- © 2002 by AASP Foundation
The American Association of Stratigraphic Palynologists bestows upon ALFRED TRAVERSE its Medal of Excellence in Education in recognition of a man who never missed an opportunity to teach, or to be taught, and whose intellectual curiosity and genuine love for the enterprise of teaching have brought him international acclaim.”
PRESENTATIONS BY MARTIN B. FARLEY, FREDERICK J. RICH AND PAUL K. STROTHER
In the following letter I would like to present the reasons why I think Dr. Alfred Traverse is highly qualified to receive the A.A.S.P. Medal of Excellence in Education.
The most important insight I got from Alfred Traverse was the importance of putting paleobotanical results in a geologic context. In great contrast to most paleobotanists until the 1980s who just peeled the fossils off the rocks and threw the rocks away, Traverse paid attention to the sediments in which the fossils occurred. I think it is now impossible to separate how much my interest in the geologic context of fossils derives from me and how much from him. I think, though, that concentrating on how Alfred Traverse affected me in my development as a scientist is missing the point of how important his effects have been.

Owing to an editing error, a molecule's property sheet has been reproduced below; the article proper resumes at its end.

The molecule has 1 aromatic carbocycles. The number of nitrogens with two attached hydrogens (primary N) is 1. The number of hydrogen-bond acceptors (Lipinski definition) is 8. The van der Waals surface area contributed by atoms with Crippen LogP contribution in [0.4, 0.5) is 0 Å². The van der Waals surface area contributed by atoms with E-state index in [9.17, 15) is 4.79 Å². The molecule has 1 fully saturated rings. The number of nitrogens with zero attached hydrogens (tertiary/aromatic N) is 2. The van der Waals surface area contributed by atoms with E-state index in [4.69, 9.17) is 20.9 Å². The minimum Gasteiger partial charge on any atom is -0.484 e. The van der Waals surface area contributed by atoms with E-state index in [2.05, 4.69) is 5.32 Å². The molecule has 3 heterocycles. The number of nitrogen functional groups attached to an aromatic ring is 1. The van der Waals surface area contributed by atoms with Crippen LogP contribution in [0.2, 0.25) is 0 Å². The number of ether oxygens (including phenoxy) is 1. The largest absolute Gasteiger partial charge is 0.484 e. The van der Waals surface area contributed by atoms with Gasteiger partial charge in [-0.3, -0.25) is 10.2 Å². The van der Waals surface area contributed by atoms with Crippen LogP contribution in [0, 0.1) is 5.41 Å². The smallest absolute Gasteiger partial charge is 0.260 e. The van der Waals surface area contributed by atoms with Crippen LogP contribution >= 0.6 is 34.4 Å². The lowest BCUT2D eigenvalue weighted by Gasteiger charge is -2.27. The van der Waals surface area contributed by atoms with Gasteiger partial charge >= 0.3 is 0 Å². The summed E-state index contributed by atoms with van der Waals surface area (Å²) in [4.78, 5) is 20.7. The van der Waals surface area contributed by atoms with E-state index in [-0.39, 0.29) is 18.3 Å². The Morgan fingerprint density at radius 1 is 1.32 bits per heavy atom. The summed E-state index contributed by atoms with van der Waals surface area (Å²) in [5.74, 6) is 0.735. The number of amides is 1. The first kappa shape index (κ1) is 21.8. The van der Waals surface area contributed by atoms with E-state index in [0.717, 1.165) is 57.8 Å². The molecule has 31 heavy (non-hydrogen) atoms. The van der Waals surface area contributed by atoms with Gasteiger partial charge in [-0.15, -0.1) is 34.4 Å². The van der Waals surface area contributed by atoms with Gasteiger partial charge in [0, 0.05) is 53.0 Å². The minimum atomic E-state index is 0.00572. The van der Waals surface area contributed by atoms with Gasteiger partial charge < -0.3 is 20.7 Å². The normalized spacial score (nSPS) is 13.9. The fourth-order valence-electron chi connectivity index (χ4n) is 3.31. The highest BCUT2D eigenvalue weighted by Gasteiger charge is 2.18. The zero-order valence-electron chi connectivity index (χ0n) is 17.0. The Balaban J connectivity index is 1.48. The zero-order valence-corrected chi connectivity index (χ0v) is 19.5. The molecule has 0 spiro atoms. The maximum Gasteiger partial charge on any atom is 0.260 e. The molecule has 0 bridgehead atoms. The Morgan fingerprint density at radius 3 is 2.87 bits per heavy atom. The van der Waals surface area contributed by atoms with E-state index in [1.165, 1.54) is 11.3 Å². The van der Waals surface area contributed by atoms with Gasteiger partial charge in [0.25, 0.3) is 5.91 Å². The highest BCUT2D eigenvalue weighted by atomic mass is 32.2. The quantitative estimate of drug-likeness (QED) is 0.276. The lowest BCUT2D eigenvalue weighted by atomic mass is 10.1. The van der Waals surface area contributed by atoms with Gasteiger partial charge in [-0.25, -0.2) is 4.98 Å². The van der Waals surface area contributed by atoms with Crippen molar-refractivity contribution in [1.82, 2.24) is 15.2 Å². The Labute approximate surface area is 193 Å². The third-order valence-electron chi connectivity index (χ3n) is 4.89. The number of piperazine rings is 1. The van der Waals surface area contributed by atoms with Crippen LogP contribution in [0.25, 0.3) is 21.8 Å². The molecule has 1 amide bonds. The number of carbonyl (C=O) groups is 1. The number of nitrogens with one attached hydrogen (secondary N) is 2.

The keystone to his approach has been the palynology course. This course has attracted biology and geology students, both undergraduate and graduate, in sufficient numbers to have been taught every year for more than 30 years. What makes this course unique is the “analysis of an unknown” that is the centerpiece of the lab and indeed the entire course. This transformed the students from mere pupils into real palynologists who had to master the basic lab techniques to process the sample and then use the knowledge of palynomorphs through time that was the rest of the course to interpret a sample’s age (to the nearest stage). The investigative experience was only heightened by …